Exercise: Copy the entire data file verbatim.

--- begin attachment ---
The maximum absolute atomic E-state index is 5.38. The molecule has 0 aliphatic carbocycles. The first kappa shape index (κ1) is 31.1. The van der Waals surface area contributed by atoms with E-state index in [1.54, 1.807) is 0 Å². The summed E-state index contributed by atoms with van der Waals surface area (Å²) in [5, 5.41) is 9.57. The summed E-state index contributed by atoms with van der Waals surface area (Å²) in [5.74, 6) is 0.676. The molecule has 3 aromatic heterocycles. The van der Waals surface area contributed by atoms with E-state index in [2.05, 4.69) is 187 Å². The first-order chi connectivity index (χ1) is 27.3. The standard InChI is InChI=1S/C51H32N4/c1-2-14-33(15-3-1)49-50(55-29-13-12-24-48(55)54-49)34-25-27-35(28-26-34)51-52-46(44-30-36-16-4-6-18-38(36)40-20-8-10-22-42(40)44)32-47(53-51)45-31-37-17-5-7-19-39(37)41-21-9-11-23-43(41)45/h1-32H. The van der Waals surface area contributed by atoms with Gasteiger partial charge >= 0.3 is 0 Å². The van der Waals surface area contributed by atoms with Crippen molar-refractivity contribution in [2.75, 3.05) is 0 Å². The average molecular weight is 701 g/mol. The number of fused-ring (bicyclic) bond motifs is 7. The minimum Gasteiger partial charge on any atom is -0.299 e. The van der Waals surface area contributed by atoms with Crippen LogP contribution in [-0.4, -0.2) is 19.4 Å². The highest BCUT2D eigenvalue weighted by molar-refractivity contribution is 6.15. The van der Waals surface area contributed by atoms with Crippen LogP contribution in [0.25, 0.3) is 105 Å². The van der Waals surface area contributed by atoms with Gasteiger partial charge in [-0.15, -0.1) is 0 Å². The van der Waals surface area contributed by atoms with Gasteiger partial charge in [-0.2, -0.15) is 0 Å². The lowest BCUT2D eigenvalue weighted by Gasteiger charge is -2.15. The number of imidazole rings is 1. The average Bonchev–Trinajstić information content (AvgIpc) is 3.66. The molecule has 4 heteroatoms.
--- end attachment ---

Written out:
The maximum absolute atomic E-state index is 5.38. The molecule has 0 aliphatic carbocycles. The first kappa shape index (κ1) is 31.1. The van der Waals surface area contributed by atoms with E-state index in [1.54, 1.807) is 0 Å². The summed E-state index contributed by atoms with van der Waals surface area (Å²) in [5, 5.41) is 9.57. The summed E-state index contributed by atoms with van der Waals surface area (Å²) in [5.74, 6) is 0.676. The molecule has 3 aromatic heterocycles. The van der Waals surface area contributed by atoms with E-state index in [2.05, 4.69) is 187 Å². The first-order chi connectivity index (χ1) is 27.3. The standard InChI is InChI=1S/C51H32N4/c1-2-14-33(15-3-1)49-50(55-29-13-12-24-48(55)54-49)34-25-27-35(28-26-34)51-52-46(44-30-36-16-4-6-18-38(36)40-20-8-10-22-42(40)44)32-47(53-51)45-31-37-17-5-7-19-39(37)41-21-9-11-23-43(41)45/h1-32H. The van der Waals surface area contributed by atoms with Gasteiger partial charge >= 0.3 is 0 Å². The van der Waals surface area contributed by atoms with Crippen molar-refractivity contribution in [2.75, 3.05) is 0 Å². The average molecular weight is 701 g/mol. The number of fused-ring (bicyclic) bond motifs is 7. The minimum Gasteiger partial charge on any atom is -0.299 e. The van der Waals surface area contributed by atoms with Crippen LogP contribution in [-0.4, -0.2) is 19.4 Å². The highest BCUT2D eigenvalue weighted by molar-refractivity contribution is 6.15. The van der Waals surface area contributed by atoms with Crippen LogP contribution in [0.25, 0.3) is 105 Å². The van der Waals surface area contributed by atoms with Gasteiger partial charge in [-0.15, -0.1) is 0 Å². The van der Waals surface area contributed by atoms with Gasteiger partial charge in [-0.2, -0.15) is 0 Å². The lowest BCUT2D eigenvalue weighted by Gasteiger charge is -2.15. The number of imidazole rings is 1. The average Bonchev–Trinajstić information content (AvgIpc) is 3.66. The molecule has 4 heteroatoms.